How has the reunion tour been received? The Entremuralhas castle in Portugal was an auspicious venue for the debut.
The castle was a perfect setting for the first show. The Jezebel Tour itself was received with great warmth and enthusiasm. I think it was important to support the release of the early singles album Electric Jezebel with a live tour compromising the main players of those early songs. An idea suggested to me by Kevin Matthews.
You’ve been playing some of these songs for years now but did Rob and Terry pick up where they left off? How were the dynamics and the elusive, all-important chemistry?
Obviously it took a few rehearsals to kick in, as neither Rob nor Terry had played these songs since those early tours and that was a long time ago. However, when it kicked in, it really kicked in.
No one ever quite managed to sound like Sex Gang Children. There was a drama and an angular singularity to the work which married with the heady themes you explored and rendered you utterly unique. Do you think that was a case of being untutored and unaware of all the rules you were breaking?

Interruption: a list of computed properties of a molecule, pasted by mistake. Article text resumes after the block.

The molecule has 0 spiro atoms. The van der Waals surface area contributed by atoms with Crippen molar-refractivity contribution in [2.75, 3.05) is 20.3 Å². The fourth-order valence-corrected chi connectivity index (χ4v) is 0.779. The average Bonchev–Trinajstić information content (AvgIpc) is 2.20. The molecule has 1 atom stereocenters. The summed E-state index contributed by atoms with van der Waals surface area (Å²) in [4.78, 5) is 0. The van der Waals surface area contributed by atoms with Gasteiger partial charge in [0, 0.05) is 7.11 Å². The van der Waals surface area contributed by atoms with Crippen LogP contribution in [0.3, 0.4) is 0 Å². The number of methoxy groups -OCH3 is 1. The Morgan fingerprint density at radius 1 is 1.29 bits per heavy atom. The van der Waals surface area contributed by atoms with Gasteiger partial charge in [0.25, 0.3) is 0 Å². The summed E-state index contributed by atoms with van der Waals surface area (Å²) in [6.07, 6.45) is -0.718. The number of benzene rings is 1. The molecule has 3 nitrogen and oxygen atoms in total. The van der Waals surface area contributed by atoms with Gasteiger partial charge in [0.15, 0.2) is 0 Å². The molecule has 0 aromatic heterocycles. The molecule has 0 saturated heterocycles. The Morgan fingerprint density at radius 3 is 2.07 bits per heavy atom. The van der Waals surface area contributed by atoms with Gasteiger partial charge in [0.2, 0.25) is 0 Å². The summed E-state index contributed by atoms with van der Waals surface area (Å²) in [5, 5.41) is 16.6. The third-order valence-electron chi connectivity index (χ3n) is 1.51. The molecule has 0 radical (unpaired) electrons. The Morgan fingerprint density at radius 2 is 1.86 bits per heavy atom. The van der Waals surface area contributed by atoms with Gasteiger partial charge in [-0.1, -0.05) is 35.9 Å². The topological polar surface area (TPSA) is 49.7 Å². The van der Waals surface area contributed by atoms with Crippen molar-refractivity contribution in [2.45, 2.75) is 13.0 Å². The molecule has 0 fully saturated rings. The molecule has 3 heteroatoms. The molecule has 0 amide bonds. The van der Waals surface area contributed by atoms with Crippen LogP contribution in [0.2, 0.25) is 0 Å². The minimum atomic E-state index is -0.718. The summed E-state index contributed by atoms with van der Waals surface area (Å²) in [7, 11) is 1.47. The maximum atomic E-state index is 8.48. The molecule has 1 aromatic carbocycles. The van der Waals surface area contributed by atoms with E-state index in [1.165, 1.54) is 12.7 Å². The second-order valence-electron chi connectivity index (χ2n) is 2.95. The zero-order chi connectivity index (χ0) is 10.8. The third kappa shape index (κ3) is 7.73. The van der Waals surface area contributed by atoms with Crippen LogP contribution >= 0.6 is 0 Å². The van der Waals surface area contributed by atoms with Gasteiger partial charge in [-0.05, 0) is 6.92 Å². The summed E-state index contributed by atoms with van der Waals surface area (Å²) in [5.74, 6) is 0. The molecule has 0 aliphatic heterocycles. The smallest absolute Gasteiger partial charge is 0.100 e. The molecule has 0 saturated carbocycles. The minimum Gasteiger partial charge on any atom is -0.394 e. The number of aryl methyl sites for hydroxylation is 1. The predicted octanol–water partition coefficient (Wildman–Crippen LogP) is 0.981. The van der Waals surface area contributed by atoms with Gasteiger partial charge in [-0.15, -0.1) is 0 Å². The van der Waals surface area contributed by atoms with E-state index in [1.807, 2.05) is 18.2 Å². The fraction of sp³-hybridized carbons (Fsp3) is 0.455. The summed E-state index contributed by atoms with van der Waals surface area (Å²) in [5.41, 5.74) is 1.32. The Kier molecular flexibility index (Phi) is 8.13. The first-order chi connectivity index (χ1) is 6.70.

Untutored, yes. Self-taught, definitely. But we were aware of all the rules we were breaking. From the offset, I walked into the rehearsal studio and told the band we were going to smash the existing status quo. We were going to rewrite the rule book and work with our instincts. And through our music we would expose the sham of what passed as ‘rebellious music’ for what it was: paint-by-numbers bollocks.
There has always been a cultural and literary bent to your lyrics that sets you apart from other agitators. You weave the historical with the poetic/politik to create metaphor and allegory. What would you say your biggest influences have been in this regard?
Life and history itself. I think that whatever lies deep inside our souls, our inner conscious, finds a way to come to the fore, but one must live true to their soul in order for that to happen. We relive history every day of our lives, our past lives and snippets of our future journeys. Insofar as modern wordsmiths go, Leonard Cohen, Dylan Thomas, David Bowie, John Lydon. They do it for me.
How much of yourself and your personal experience is reflected in these obsessions? Are these religious, historical and literary figures and motifs perhaps archetypal symbols you’re using to tell your own story?